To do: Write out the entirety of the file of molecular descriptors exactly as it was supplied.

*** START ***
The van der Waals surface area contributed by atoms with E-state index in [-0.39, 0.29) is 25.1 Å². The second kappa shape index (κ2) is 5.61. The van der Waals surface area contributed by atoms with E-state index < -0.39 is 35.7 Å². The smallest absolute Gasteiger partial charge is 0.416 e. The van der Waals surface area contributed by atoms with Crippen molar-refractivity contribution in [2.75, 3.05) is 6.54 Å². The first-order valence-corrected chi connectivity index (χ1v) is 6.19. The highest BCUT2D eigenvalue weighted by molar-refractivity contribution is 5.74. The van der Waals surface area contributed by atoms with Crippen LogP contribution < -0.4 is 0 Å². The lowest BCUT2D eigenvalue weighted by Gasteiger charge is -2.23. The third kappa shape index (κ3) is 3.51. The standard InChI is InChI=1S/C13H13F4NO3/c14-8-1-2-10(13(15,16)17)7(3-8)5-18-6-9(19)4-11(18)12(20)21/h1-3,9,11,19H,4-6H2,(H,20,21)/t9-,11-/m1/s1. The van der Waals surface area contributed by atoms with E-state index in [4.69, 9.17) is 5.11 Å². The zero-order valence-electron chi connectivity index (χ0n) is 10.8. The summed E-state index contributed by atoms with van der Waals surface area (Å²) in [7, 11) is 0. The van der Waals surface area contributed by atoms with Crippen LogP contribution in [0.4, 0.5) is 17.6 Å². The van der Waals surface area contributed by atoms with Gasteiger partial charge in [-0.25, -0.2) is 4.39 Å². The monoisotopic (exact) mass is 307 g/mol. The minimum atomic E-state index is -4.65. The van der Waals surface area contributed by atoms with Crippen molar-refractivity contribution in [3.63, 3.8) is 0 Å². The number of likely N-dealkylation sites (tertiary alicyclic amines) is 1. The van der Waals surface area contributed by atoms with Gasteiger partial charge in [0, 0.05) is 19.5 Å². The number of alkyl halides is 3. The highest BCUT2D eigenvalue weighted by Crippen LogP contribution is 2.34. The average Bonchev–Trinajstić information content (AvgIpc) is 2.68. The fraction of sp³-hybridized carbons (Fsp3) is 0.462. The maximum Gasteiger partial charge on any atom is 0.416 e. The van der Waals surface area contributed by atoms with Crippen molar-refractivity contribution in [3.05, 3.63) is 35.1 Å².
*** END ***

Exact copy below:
The van der Waals surface area contributed by atoms with E-state index in [-0.39, 0.29) is 25.1 Å². The second kappa shape index (κ2) is 5.61. The van der Waals surface area contributed by atoms with E-state index < -0.39 is 35.7 Å². The smallest absolute Gasteiger partial charge is 0.416 e. The van der Waals surface area contributed by atoms with Crippen molar-refractivity contribution in [2.75, 3.05) is 6.54 Å². The first-order valence-corrected chi connectivity index (χ1v) is 6.19. The highest BCUT2D eigenvalue weighted by molar-refractivity contribution is 5.74. The van der Waals surface area contributed by atoms with Crippen LogP contribution < -0.4 is 0 Å². The lowest BCUT2D eigenvalue weighted by Gasteiger charge is -2.23. The third kappa shape index (κ3) is 3.51. The standard InChI is InChI=1S/C13H13F4NO3/c14-8-1-2-10(13(15,16)17)7(3-8)5-18-6-9(19)4-11(18)12(20)21/h1-3,9,11,19H,4-6H2,(H,20,21)/t9-,11-/m1/s1. The van der Waals surface area contributed by atoms with E-state index in [4.69, 9.17) is 5.11 Å². The zero-order valence-electron chi connectivity index (χ0n) is 10.8. The summed E-state index contributed by atoms with van der Waals surface area (Å²) in [7, 11) is 0. The van der Waals surface area contributed by atoms with Crippen LogP contribution in [0.4, 0.5) is 17.6 Å². The van der Waals surface area contributed by atoms with Gasteiger partial charge in [-0.25, -0.2) is 4.39 Å². The monoisotopic (exact) mass is 307 g/mol. The minimum atomic E-state index is -4.65. The van der Waals surface area contributed by atoms with Crippen molar-refractivity contribution in [3.63, 3.8) is 0 Å². The number of likely N-dealkylation sites (tertiary alicyclic amines) is 1. The van der Waals surface area contributed by atoms with Gasteiger partial charge in [0, 0.05) is 19.5 Å². The number of alkyl halides is 3. The highest BCUT2D eigenvalue weighted by Crippen LogP contribution is 2.34. The average Bonchev–Trinajstić information content (AvgIpc) is 2.68. The fraction of sp³-hybridized carbons (Fsp3) is 0.462. The maximum Gasteiger partial charge on any atom is 0.416 e. The van der Waals surface area contributed by atoms with Crippen molar-refractivity contribution in [3.05, 3.63) is 35.1 Å².